Anglo-Saxon Helmet
found at Sutton Hoo

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An Anglo-Saxon helmet found at Sutton Hoo, probably belonging to Raedwald of East Anglia circa 625.

An Anglo-Saxon helmet found at Sutton Hoo

  • Mike Markowski

Anglo-Saxons (or Anglo-Saxon) is the term usually used to describe the invading tribes in the south and east of Great Britain starting from the early 5th century AD, and their creation of the English nation, lasting until the Norman conquest of 1066. The Benedictine monk, Bede, identified them as the descendants of three Germanic tribes:

  1. The Angles, who may have come from Angeln, and Bede wrote that their whole nation came to Britain, leaving their former land empty. The name 'England' or 'Ænglaland' originates from this tribe.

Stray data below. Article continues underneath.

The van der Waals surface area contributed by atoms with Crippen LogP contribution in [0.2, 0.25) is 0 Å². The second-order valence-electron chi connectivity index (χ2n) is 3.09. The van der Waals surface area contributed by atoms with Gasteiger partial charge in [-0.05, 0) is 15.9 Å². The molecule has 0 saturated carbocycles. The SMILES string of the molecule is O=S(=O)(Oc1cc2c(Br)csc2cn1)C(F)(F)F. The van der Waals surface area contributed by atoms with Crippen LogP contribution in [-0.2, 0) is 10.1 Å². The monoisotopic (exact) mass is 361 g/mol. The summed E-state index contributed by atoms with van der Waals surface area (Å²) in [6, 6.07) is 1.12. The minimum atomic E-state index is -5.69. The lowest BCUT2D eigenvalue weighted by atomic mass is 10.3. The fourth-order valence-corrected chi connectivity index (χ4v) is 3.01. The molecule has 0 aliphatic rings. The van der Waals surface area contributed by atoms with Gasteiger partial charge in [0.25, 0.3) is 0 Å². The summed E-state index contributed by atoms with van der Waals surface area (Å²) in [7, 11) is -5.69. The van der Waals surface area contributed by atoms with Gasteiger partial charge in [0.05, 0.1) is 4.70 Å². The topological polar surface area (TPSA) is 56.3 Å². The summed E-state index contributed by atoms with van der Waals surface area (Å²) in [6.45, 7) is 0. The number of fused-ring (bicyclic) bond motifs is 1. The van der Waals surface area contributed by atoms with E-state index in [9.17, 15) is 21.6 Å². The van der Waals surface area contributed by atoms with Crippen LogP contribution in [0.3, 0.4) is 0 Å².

2. The Saxons, from Lower Saxony (German: Niedersachsen, Germany).
  3. The Jutes, from the Jutland peninsula.

They spoke closely related Germanic dialects and may have traced a common heritage to the Ingvaeones as described by the Roman historian Tacitus.

In contemporary usage, Anglo-Saxon is sometimes used to denote modern peoples or groups considered largely descended from the English, as in White Anglo-Saxon Protestant, and is sometimes used by non-English speakers, especially the French, to denote the Anglosphere.

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